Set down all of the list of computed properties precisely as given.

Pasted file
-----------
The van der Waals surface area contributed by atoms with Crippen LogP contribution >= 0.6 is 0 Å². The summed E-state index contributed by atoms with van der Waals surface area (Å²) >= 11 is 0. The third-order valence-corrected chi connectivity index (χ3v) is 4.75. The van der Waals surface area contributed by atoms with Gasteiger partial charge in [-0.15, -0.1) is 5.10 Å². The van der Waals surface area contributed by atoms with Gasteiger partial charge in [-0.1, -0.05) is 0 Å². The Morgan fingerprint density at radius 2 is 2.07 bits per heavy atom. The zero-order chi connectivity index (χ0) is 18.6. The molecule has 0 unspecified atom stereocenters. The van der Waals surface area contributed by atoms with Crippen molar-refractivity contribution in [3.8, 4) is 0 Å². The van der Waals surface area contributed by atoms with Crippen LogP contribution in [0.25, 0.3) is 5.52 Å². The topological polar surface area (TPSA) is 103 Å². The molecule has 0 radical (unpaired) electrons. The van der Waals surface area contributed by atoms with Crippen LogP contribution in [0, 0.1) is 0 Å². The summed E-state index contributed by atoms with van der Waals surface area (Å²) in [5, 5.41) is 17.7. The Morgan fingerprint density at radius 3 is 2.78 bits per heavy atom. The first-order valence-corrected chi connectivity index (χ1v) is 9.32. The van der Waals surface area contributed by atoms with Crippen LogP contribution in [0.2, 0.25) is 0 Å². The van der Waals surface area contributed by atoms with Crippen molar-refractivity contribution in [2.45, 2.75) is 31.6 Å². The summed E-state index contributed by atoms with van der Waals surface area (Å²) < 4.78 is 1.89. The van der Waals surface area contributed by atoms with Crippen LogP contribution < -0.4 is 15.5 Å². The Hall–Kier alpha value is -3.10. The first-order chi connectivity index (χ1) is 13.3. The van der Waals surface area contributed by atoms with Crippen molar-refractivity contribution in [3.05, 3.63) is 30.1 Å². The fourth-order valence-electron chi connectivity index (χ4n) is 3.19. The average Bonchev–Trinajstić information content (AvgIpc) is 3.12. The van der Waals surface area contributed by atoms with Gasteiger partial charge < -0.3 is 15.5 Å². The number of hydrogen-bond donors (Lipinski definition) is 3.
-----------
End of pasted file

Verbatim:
The van der Waals surface area contributed by atoms with Crippen LogP contribution >= 0.6 is 0 Å². The summed E-state index contributed by atoms with van der Waals surface area (Å²) >= 11 is 0. The third-order valence-corrected chi connectivity index (χ3v) is 4.75. The van der Waals surface area contributed by atoms with Gasteiger partial charge in [-0.15, -0.1) is 5.10 Å². The van der Waals surface area contributed by atoms with Gasteiger partial charge in [-0.1, -0.05) is 0 Å². The Morgan fingerprint density at radius 2 is 2.07 bits per heavy atom. The zero-order chi connectivity index (χ0) is 18.6. The molecule has 0 unspecified atom stereocenters. The van der Waals surface area contributed by atoms with Crippen molar-refractivity contribution in [3.8, 4) is 0 Å². The van der Waals surface area contributed by atoms with Crippen LogP contribution in [0.25, 0.3) is 5.52 Å². The topological polar surface area (TPSA) is 103 Å². The molecule has 0 radical (unpaired) electrons. The van der Waals surface area contributed by atoms with Crippen LogP contribution in [0, 0.1) is 0 Å². The summed E-state index contributed by atoms with van der Waals surface area (Å²) in [5, 5.41) is 17.7. The Morgan fingerprint density at radius 3 is 2.78 bits per heavy atom. The first-order valence-corrected chi connectivity index (χ1v) is 9.32. The van der Waals surface area contributed by atoms with Crippen LogP contribution in [0.2, 0.25) is 0 Å². The van der Waals surface area contributed by atoms with Crippen molar-refractivity contribution in [2.45, 2.75) is 31.6 Å². The summed E-state index contributed by atoms with van der Waals surface area (Å²) < 4.78 is 1.89. The van der Waals surface area contributed by atoms with Crippen LogP contribution < -0.4 is 15.5 Å². The Hall–Kier alpha value is -3.10. The first-order chi connectivity index (χ1) is 13.3. The van der Waals surface area contributed by atoms with Crippen molar-refractivity contribution in [3.05, 3.63) is 30.1 Å². The fourth-order valence-electron chi connectivity index (χ4n) is 3.19. The average Bonchev–Trinajstić information content (AvgIpc) is 3.12. The van der Waals surface area contributed by atoms with Gasteiger partial charge < -0.3 is 15.5 Å². The number of hydrogen-bond donors (Lipinski definition) is 3.